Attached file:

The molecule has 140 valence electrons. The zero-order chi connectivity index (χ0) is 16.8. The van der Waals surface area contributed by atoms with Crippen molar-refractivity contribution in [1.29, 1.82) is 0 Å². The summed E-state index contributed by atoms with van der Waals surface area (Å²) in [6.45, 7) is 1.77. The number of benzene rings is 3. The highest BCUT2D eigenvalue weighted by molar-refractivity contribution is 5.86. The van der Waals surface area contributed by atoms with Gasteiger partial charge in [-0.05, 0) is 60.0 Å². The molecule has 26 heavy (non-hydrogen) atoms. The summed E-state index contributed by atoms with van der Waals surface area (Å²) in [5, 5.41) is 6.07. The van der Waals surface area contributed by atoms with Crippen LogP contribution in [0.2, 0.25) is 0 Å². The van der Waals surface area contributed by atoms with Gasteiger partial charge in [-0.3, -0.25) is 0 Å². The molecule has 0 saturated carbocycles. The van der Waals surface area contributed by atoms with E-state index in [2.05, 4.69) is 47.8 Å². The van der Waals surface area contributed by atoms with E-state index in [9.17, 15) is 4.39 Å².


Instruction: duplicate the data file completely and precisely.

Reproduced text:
The molecule has 140 valence electrons. The zero-order chi connectivity index (χ0) is 16.8. The van der Waals surface area contributed by atoms with Crippen molar-refractivity contribution in [1.29, 1.82) is 0 Å². The summed E-state index contributed by atoms with van der Waals surface area (Å²) in [6.45, 7) is 1.77. The number of benzene rings is 3. The highest BCUT2D eigenvalue weighted by molar-refractivity contribution is 5.86. The van der Waals surface area contributed by atoms with Gasteiger partial charge in [-0.05, 0) is 60.0 Å². The molecule has 26 heavy (non-hydrogen) atoms. The summed E-state index contributed by atoms with van der Waals surface area (Å²) in [5, 5.41) is 6.07. The van der Waals surface area contributed by atoms with Crippen LogP contribution in [0.2, 0.25) is 0 Å². The van der Waals surface area contributed by atoms with Gasteiger partial charge in [-0.3, -0.25) is 0 Å². The molecule has 0 saturated carbocycles. The van der Waals surface area contributed by atoms with E-state index in [2.05, 4.69) is 47.8 Å². The van der Waals surface area contributed by atoms with E-state index in [9.17, 15) is 4.39 Å².